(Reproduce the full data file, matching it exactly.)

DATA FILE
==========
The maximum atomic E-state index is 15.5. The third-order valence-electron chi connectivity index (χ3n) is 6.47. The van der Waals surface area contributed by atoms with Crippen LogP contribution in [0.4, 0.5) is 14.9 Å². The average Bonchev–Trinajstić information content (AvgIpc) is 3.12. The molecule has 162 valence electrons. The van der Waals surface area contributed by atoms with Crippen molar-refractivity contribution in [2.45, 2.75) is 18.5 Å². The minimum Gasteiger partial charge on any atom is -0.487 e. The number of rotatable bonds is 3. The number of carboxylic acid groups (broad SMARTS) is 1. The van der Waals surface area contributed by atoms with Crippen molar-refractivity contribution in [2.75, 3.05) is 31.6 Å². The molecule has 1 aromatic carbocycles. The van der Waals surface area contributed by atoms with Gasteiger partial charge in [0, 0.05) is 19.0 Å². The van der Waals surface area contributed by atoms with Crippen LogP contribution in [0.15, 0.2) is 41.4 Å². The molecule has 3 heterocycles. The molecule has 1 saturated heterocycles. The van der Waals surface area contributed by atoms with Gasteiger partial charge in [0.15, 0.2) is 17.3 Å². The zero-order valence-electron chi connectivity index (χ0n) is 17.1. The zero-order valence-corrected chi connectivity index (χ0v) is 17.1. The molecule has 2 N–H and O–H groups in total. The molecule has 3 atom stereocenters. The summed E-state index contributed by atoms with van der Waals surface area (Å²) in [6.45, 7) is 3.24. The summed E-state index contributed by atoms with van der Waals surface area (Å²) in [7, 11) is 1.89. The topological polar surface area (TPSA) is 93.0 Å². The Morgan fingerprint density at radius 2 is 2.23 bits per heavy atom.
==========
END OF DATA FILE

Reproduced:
The maximum atomic E-state index is 15.5. The third-order valence-electron chi connectivity index (χ3n) is 6.47. The van der Waals surface area contributed by atoms with Crippen LogP contribution in [0.4, 0.5) is 14.9 Å². The average Bonchev–Trinajstić information content (AvgIpc) is 3.12. The molecule has 162 valence electrons. The van der Waals surface area contributed by atoms with Crippen molar-refractivity contribution in [2.45, 2.75) is 18.5 Å². The minimum Gasteiger partial charge on any atom is -0.487 e. The number of rotatable bonds is 3. The number of carboxylic acid groups (broad SMARTS) is 1. The van der Waals surface area contributed by atoms with Crippen molar-refractivity contribution in [2.75, 3.05) is 31.6 Å². The molecule has 1 aromatic carbocycles. The van der Waals surface area contributed by atoms with Gasteiger partial charge in [0, 0.05) is 19.0 Å². The van der Waals surface area contributed by atoms with Crippen LogP contribution in [0.15, 0.2) is 41.4 Å². The molecule has 3 heterocycles. The molecule has 1 saturated heterocycles. The van der Waals surface area contributed by atoms with Gasteiger partial charge in [0.15, 0.2) is 17.3 Å². The zero-order valence-electron chi connectivity index (χ0n) is 17.1. The zero-order valence-corrected chi connectivity index (χ0v) is 17.1. The molecule has 2 N–H and O–H groups in total. The molecule has 3 atom stereocenters. The summed E-state index contributed by atoms with van der Waals surface area (Å²) in [6.45, 7) is 3.24. The summed E-state index contributed by atoms with van der Waals surface area (Å²) in [7, 11) is 1.89. The topological polar surface area (TPSA) is 93.0 Å². The Morgan fingerprint density at radius 2 is 2.23 bits per heavy atom.